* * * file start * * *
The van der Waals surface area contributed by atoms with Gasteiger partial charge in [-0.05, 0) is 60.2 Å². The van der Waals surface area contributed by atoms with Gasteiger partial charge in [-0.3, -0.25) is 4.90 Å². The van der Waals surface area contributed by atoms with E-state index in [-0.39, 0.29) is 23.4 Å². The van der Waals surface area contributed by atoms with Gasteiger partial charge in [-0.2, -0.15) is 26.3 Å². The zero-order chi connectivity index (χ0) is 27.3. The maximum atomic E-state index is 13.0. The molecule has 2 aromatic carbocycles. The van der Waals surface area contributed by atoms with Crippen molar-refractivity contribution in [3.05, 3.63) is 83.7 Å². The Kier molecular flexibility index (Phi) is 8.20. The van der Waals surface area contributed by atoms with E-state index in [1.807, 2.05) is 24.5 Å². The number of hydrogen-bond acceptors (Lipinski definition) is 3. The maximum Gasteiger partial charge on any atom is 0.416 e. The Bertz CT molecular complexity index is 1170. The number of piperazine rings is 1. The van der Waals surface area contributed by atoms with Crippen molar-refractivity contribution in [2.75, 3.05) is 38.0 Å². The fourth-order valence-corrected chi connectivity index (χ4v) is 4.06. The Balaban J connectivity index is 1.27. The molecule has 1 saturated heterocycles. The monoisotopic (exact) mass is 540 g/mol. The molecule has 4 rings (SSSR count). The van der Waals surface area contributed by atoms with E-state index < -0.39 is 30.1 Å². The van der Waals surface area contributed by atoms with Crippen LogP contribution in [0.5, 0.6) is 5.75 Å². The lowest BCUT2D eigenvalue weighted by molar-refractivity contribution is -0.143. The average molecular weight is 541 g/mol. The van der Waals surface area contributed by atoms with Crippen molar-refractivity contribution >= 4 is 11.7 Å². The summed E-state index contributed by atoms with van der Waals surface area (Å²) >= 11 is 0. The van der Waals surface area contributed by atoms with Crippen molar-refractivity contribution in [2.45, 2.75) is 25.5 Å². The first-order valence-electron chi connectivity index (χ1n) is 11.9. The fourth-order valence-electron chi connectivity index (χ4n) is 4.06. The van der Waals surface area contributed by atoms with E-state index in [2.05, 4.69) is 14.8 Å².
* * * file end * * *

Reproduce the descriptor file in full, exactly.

The van der Waals surface area contributed by atoms with Gasteiger partial charge in [-0.05, 0) is 60.2 Å². The van der Waals surface area contributed by atoms with Gasteiger partial charge in [-0.3, -0.25) is 4.90 Å². The van der Waals surface area contributed by atoms with E-state index in [-0.39, 0.29) is 23.4 Å². The van der Waals surface area contributed by atoms with Gasteiger partial charge in [-0.2, -0.15) is 26.3 Å². The zero-order chi connectivity index (χ0) is 27.3. The maximum atomic E-state index is 13.0. The molecule has 2 aromatic carbocycles. The van der Waals surface area contributed by atoms with Crippen molar-refractivity contribution in [3.05, 3.63) is 83.7 Å². The Kier molecular flexibility index (Phi) is 8.20. The van der Waals surface area contributed by atoms with E-state index in [1.807, 2.05) is 24.5 Å². The number of hydrogen-bond acceptors (Lipinski definition) is 3. The maximum Gasteiger partial charge on any atom is 0.416 e. The Bertz CT molecular complexity index is 1170. The number of piperazine rings is 1. The van der Waals surface area contributed by atoms with Crippen molar-refractivity contribution in [2.75, 3.05) is 38.0 Å². The fourth-order valence-corrected chi connectivity index (χ4v) is 4.06. The Balaban J connectivity index is 1.27. The molecule has 1 saturated heterocycles. The monoisotopic (exact) mass is 540 g/mol. The molecule has 4 rings (SSSR count). The van der Waals surface area contributed by atoms with E-state index < -0.39 is 30.1 Å². The van der Waals surface area contributed by atoms with Crippen LogP contribution in [0.5, 0.6) is 5.75 Å². The lowest BCUT2D eigenvalue weighted by molar-refractivity contribution is -0.143. The average molecular weight is 541 g/mol. The van der Waals surface area contributed by atoms with Crippen molar-refractivity contribution >= 4 is 11.7 Å². The summed E-state index contributed by atoms with van der Waals surface area (Å²) >= 11 is 0. The van der Waals surface area contributed by atoms with Crippen molar-refractivity contribution in [2.45, 2.75) is 25.5 Å². The first-order valence-electron chi connectivity index (χ1n) is 11.9. The fourth-order valence-electron chi connectivity index (χ4n) is 4.06. The van der Waals surface area contributed by atoms with E-state index in [2.05, 4.69) is 14.8 Å².